McCoy frequently declares someone or something deceased with the line, "He's dead", "He's dead, Jim", or something similar; the phrase is considered a catchphrase of the character.[31][32][33] The line has entered popular culture as a general metaphor, with uses as diverse as descriptions of an unresponsive electronic circuit,[34] an example of how to add an audio file to function as an alert sound in a computer system,[35] and an illustrative quote regarding how to know if one's opponent has been destroyed in an action hero game.[36] MIT Literature Professor Henry Jenkins cited Dr. McCoy's "He's dead, Jim" line as an example of fans actively participating in the creation of an underground culture in which they derive pleasure by repeating memorable lines as part of constructing new mythologies and alternative social communities.[37] Kelley joked that the line would appear on his tombstone.[33]

"I'm a doctor, not a(n)..."

Another of Star Trek's catchphrases is McCoy's recurring "I'm a doctor, not a(n)..." statements.[38] He says this in a number of episodes when he must perform some task beyond his medical skills, such as the "classic moment" when he is confronted with the unusual silicon-based Horta alien in "Devil in the Dark" (1967), saying, "I'm a doctor, not a bricklayer."[39] Dr. Julian Bashir (Alexander Siddig) from Star Trek: Deep Space Nine and The Doctor from Star Trek: Voyager both use variations of the line, which has also made its way into many others shows such as Doctor Who,[40] Stargate Atlantis[41], Robot Chicken [42] and Friends. DeForest Kelley himself parodied the phrase for a Trivial Pursuit commercial ("How should I know? I'm an actor, not a doctor")[citation needed] and on Rowan & Martin's Laugh-In ("I'm not a doctor, I'm a convicted murderer").[citation needed]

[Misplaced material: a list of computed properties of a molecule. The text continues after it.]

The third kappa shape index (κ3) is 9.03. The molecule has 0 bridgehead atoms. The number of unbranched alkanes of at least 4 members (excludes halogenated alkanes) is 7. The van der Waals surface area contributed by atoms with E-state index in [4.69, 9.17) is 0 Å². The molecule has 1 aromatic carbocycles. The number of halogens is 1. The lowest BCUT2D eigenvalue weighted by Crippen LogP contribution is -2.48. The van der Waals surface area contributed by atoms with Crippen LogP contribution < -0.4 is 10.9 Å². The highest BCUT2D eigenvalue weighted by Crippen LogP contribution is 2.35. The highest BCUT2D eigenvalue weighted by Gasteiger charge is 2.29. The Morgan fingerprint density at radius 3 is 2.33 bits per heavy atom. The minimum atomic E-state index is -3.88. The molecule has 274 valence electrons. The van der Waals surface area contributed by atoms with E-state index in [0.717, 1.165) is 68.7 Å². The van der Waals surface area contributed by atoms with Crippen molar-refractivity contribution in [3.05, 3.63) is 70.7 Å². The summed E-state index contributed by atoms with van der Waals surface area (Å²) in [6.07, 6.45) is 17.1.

References

  1. ^ a b c d e Asherman, Alan (1993-05-01). The Star Trek Compendium. ISBN 978-0671796129. 
  2. ^ a b c d e f g h i j Okuda, Mike and Denise Okuda, with Debbie Mirek (1999). The Star Trek Encyclopedia. Pocket Books. ISBN 0-671-53609-5. 
  3. ^ "And Karl Urban as McCoy!". Viacom. 2007-10-17. http://www.startrek.com/startrek/view/news/article/2310434.html. Retrieved 2009-01-26. 
  4. ^ Okuda, Michael; Denise Okuda (1996). Star Trek Chronology: The History of the Future. Pocket Books. ISBN 0-671-53610-9. 
  5. ^ a b c Rioux, Terry Lee. From Sawdust to Stardust: The Biography of DeForest Kelley, Star Trek's Dr. McCoy. Simon & Schuster. p. 146. ISBN 9780743457620. 
  6. ^ a b Porter, Jennifer E.; Darcee L. McLaren (1999). Star Trek and Sacred Ground. SUNY Press. p. 58. ISBN 9780791443347.